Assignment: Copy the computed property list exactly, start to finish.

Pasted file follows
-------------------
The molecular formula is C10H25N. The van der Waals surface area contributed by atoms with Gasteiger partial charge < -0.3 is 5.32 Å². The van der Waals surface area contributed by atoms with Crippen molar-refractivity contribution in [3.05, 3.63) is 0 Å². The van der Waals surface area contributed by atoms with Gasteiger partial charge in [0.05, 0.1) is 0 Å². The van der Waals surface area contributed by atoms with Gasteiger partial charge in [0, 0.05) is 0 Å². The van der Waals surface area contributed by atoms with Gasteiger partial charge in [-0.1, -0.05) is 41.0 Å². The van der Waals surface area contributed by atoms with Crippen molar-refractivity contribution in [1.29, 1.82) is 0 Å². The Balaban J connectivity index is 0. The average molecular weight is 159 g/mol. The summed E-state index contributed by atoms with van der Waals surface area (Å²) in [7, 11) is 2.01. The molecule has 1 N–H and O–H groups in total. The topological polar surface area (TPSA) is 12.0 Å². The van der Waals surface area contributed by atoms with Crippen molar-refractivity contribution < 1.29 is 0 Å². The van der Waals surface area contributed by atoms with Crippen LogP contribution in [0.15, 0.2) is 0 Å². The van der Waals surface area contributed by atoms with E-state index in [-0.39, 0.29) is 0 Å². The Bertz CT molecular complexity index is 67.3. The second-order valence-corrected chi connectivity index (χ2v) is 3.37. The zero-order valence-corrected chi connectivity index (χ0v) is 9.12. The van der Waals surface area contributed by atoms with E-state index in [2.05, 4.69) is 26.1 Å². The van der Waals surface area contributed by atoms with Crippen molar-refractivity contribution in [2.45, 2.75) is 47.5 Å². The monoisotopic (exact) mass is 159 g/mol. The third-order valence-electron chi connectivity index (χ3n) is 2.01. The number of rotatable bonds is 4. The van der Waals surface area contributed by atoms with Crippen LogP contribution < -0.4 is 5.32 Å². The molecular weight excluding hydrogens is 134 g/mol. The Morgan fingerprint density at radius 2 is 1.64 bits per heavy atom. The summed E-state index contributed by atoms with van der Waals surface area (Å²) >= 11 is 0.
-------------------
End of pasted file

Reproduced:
The molecular formula is C10H25N. The van der Waals surface area contributed by atoms with Gasteiger partial charge < -0.3 is 5.32 Å². The van der Waals surface area contributed by atoms with Crippen molar-refractivity contribution in [3.05, 3.63) is 0 Å². The van der Waals surface area contributed by atoms with Gasteiger partial charge in [0.05, 0.1) is 0 Å². The van der Waals surface area contributed by atoms with Gasteiger partial charge in [0, 0.05) is 0 Å². The van der Waals surface area contributed by atoms with Gasteiger partial charge in [-0.1, -0.05) is 41.0 Å². The van der Waals surface area contributed by atoms with Crippen molar-refractivity contribution in [1.29, 1.82) is 0 Å². The Balaban J connectivity index is 0. The average molecular weight is 159 g/mol. The summed E-state index contributed by atoms with van der Waals surface area (Å²) in [7, 11) is 2.01. The molecule has 1 N–H and O–H groups in total. The topological polar surface area (TPSA) is 12.0 Å². The van der Waals surface area contributed by atoms with Crippen molar-refractivity contribution < 1.29 is 0 Å². The van der Waals surface area contributed by atoms with Crippen LogP contribution in [0.15, 0.2) is 0 Å². The van der Waals surface area contributed by atoms with E-state index in [-0.39, 0.29) is 0 Å². The Bertz CT molecular complexity index is 67.3. The second-order valence-corrected chi connectivity index (χ2v) is 3.37. The zero-order valence-corrected chi connectivity index (χ0v) is 9.12. The van der Waals surface area contributed by atoms with E-state index in [2.05, 4.69) is 26.1 Å². The van der Waals surface area contributed by atoms with Crippen molar-refractivity contribution in [2.45, 2.75) is 47.5 Å². The monoisotopic (exact) mass is 159 g/mol. The third-order valence-electron chi connectivity index (χ3n) is 2.01. The number of rotatable bonds is 4. The van der Waals surface area contributed by atoms with Crippen LogP contribution < -0.4 is 5.32 Å². The molecular weight excluding hydrogens is 134 g/mol. The Morgan fingerprint density at radius 2 is 1.64 bits per heavy atom. The summed E-state index contributed by atoms with van der Waals surface area (Å²) >= 11 is 0.